A Brief History of Cleveland
The little town of Cleveland, Utah, seven miles southeast of Huntington, was named in honor of Grover Cleveland, 22nd and 24th president of the United States and who was president at the time. It is located in a swell of land between the mountains and the deserts of Emery County and boasts some of the best and most productive farm ground of the county. Tall green grass, belly high to the horses covered the flats ad hills of this undeveloped area..
In 1884-1885, earlier settlers, arriving, mostly from Northern Utah were primarily LDS and very committed to their religion. Almost at once it became clear that in order to homestead the area, they would have to built a canal to transport water from a distant river to their homes, animals and crops.
The canal ran 26 miles up and down hills, through solid rock for a mile and a half and took four and a half years to build at a cost of $30,000. Until it’s completion, culinary water was hauled to Cleveland in barrels from Huntington River or Miller creek, and cattle often had to be driven to the river to be watered. This canal was so well constructed, it is still in use today by Cleveland farmers.
In 1890 a reservoir project was proposed and approved to store water for irrigation. This was the first reservoir of its type in this part of the state.
Initially settlers lived in dugouts, tents and wagon beds. But new more permanent housing was soon built from logs that were hauled from Huntington Canyon and Cedar Mountain. Early log cabins had sod or dirt roofs and often dirt floors. Many were eventually replaced with more durable frame and brick structures. One of the first brick homes, built by Lars Peter Larsen, still stands today and listed in the National Historical Register.
Cultural and Social Events
In the late 1800’s dancing was a popular pastime with young and old alike. Popular tunes such as "Turkey in the Straw" and "Don't you See My new Shoes" were often heard at these events. Plays were also held and frequented, and in 1892 a brass band was organized.
In 1910 Earnest E. Davis erected a large frame amusement hall that included pool tables, sold confections and was equipped with a stage and curtain. Dramatic companies and Vaudeville shows passing through the area often performed for the residents of Cleveland in this hall. The amusement hall also had the reputation of having the best dance floor in the county.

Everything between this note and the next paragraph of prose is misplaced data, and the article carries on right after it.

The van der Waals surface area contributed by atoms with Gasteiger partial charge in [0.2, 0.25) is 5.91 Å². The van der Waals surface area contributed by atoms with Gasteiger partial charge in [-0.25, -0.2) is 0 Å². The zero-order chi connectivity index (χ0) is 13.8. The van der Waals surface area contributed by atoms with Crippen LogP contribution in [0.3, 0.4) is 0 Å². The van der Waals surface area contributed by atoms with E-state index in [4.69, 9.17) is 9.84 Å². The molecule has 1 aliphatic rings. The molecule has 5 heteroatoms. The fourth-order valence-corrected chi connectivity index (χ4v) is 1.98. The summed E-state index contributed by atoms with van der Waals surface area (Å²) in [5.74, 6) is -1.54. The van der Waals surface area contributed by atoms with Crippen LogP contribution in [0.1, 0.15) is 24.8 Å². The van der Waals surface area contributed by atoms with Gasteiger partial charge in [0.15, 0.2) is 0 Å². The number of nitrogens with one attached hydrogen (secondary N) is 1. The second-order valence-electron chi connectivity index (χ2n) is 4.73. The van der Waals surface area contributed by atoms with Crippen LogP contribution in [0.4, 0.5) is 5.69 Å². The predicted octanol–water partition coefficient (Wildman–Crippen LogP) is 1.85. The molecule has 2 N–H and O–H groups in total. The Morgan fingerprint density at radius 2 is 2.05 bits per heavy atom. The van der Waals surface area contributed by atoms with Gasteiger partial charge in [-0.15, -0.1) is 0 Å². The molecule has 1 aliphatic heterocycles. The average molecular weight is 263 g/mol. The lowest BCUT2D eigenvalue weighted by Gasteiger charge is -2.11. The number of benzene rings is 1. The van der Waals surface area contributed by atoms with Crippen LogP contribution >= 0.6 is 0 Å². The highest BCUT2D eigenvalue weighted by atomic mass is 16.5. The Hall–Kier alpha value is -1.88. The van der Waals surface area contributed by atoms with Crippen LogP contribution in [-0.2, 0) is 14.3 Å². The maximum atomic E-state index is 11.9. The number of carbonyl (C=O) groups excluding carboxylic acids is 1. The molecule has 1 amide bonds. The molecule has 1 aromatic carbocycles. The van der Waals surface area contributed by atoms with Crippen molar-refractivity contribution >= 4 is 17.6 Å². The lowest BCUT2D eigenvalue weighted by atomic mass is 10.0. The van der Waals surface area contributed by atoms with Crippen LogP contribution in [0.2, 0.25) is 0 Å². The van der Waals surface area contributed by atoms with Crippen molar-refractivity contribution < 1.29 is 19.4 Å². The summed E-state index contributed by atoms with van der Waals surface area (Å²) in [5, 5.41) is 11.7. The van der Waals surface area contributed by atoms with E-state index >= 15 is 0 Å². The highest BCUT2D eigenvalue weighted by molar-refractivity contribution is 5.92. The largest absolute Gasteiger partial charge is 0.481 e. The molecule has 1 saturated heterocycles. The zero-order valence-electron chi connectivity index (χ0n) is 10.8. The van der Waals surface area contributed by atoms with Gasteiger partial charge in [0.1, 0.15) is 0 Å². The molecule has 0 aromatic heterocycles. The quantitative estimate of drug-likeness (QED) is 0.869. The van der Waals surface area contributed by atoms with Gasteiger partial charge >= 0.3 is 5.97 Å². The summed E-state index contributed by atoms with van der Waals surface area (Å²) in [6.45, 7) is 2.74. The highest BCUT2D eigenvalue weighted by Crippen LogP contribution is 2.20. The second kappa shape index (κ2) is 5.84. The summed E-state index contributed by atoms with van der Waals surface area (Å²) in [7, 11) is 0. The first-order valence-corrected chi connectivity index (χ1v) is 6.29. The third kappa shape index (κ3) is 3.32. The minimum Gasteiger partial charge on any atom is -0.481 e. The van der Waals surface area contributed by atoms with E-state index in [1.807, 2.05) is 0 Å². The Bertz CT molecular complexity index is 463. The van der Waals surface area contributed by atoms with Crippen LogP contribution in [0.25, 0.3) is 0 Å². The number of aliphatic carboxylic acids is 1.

In 1923 a silent picture machine was installed in the hall, and in1928 this machine was exchanged for a talking picture machine. Later the hall become home to a roller skating rink.
Other community activities and events included ice skating, bob-sleigh riding in the winter, and large Fourth of July and Twenty-four of July town celebrations in the summer. These celebrations included parades, programs, races, concession, ice cream and sometimes bananas and oranges. A beauty contest called the Goddess of Liberty was also a part of the festivities. Today’s Cleveland Days and Miss Cleveland Pageant have their roots in these original town celebrations.
The city of Cleveland built a baseball park in 1918, and the town sponsored an excellent baseball team that won many games against other area teams. Besides baseball Cleveland residents enjoyed rodeos, riding clubs and softball.
The children of the early settlers first began attending school in Lister’s stable. In 1890 a one room log cabin was built to serve the communities educational needs. By 1893 another school building was erected and included a small stage for school programs and productions. Later a two stories school with one room on each floor was added to meet the growing town’s educational needs.
It wasn’t until 1904 that children were segregated into classes according to their age and educational experience, and in1905 the first 8th grade graduation was held. A new schoolhouse built of bricks produced locally took over in 1912, and thought this structure was torn down and replace by a new building in 1976, the original auditorium is still in use.
Most Cleveland families were quite self sufficient. Women raised vegetable gardens, grew fruit trees, did most of the milking and made their own butter, cheese, and bread. Meat dishes included mainly venison, rabbit and pork.